Why You Need To Keep Your Enemies Closer Than Your Friends
So I was sitting reading a very interesting chapter in the book “48 Laws of Power,” by Robert Greene, and it sparked an idea for a blog post. I never actually got this line, of keeping enemies closer when said in the past, but Greene makes some seriously valid points.
One idea which it sparked is, how often do you ask a close friend, or partner how you’re looking? The million dollar question right, and more often than not out of love, out of not wanting to hurt your feelings you are told, “Wonderful,” “beautiful,” “gorgeous!” “Fantastic.” How often however do you hear the truth? (Not to say you are not looking mind-blowing 24/7)! This isn’t just about appearances, although the more obvious example, but could be about your performance, a skill, abilities to do your job even, as well as other things. While yes, us humans will always want and look for validation, it does strike me whether we are looking for it from the right people. This made me question our desires and passions. Our desire for the dream job doesn’t come from friends or family, it comes from us. Something much more internal. A dream, a goal, a wish, all of which are more often than not ours, not somebody else’s. Why then do we seek validation from others? And secondly if we do, are we looking in the right places?
Do we trust our friends? Would they tell us when we have cream on our lips, or let us walk around looking ridiculous? If a piece of chewing gum is stuck on your behind, it might be that a stranger ends up pointing it out, much, much faster than the person you may be with at the time. I am not saying strangers are enemies, but what I am saying is even though we ask for truth, we may not want to hear the truth. In turn this has created a domino effect of white lies. I am also not saying we should go out and hurt people’s feelings. I definitely agree life demands you to be somewhat diplomatic, for things to often work in your favour. However it would be nice to hear the truth, or a contrast view as opposed to agreement, seeming like protocol most if not all the time. (Unless it’s from a boss of course ☺)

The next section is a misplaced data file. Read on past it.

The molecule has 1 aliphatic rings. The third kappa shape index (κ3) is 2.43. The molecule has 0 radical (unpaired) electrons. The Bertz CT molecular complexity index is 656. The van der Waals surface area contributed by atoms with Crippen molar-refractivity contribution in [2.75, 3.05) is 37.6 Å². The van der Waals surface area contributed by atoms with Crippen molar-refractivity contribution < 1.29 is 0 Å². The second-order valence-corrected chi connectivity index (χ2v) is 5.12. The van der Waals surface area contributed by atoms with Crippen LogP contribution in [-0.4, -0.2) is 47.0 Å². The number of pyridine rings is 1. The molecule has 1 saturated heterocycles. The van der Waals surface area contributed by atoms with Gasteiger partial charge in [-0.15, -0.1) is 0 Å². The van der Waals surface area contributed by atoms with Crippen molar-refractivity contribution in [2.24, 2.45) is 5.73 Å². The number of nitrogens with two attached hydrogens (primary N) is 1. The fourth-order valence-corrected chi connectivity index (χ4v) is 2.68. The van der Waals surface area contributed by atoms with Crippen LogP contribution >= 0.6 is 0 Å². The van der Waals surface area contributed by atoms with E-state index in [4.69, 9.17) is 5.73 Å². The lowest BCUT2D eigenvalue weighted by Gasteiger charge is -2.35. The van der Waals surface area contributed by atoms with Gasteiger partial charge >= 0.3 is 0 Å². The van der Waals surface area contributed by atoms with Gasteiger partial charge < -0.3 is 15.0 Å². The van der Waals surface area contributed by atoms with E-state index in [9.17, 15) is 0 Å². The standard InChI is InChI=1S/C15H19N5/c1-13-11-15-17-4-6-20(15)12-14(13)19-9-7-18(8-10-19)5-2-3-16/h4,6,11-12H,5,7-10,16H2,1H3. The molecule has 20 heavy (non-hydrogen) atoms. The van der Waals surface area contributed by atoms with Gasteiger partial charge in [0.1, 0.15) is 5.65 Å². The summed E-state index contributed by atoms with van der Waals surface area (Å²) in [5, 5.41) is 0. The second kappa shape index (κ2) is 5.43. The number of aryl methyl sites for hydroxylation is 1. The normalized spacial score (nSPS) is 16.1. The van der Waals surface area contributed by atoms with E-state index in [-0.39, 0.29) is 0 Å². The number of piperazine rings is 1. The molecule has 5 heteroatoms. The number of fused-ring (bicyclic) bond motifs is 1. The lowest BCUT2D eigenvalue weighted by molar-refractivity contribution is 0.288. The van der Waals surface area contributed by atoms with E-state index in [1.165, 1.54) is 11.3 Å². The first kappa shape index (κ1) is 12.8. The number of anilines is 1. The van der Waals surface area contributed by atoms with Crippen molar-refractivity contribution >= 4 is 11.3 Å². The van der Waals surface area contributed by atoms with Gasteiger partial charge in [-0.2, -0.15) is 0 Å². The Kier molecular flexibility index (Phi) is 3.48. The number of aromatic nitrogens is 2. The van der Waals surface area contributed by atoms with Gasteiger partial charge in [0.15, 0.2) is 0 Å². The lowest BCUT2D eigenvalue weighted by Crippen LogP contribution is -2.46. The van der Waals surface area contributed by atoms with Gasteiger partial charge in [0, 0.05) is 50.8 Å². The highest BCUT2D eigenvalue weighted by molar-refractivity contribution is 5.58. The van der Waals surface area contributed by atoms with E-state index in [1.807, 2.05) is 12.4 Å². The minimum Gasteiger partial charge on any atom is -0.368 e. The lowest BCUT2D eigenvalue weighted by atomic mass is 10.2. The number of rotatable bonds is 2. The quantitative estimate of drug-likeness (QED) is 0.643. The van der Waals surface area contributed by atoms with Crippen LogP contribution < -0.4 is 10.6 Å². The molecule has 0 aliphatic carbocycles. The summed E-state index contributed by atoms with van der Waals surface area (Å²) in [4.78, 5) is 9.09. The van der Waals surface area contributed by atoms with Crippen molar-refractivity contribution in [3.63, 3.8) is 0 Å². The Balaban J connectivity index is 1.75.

How many of you have had good news, shared it with a friend and got a fake excitement reaction back? Why is it harder for people closer to you to be happy for your success then a stranger? While an enemy may be jealous, it may make them strive to get competitive, and actually inspire to do better. Having an enemy may inspire you to be on your toes. Not to generalize all friends have a hard time celebrating your success, there are indeed the gems in all of our lives who support and celebrate us. On the other hand, there is definitely a whole bunch of people disguising themselves as friends, who do not wish the best for us… beware.
Going back to the “truth” then. I feel when you really want to hear something real and/or constructive, you are more likely to get it from an enemy, (or competitor, whichever word you prefer to use) rather than someone close to you. The white lies don’t always help you get better. It may make us feel good, but the truth is once more concealed. At the end of the day we have to accept we cannot always benefit from miss- information. Take the example of businesses. Facebook, Instagram, Snapchat, all competitive in the social media space. Yes there has been stealing of ideas between them, in the race for the better application, however as competitors how much do you think they have learnt from each other? …Tons! An enemy sets the bar high, and in striving to compete you more often than not get better.
We love our friends because we have something in common, we share good chemistry, we are on the same page, they are there for us etc. There are so many reasons to love the people we love in our lives, and they give us the feeling of belonging, of fitting into a group, of company and companionship. In an enemy we get none of these things, and therefore perhaps this is exactly why it is good to have a few ;) What do you think?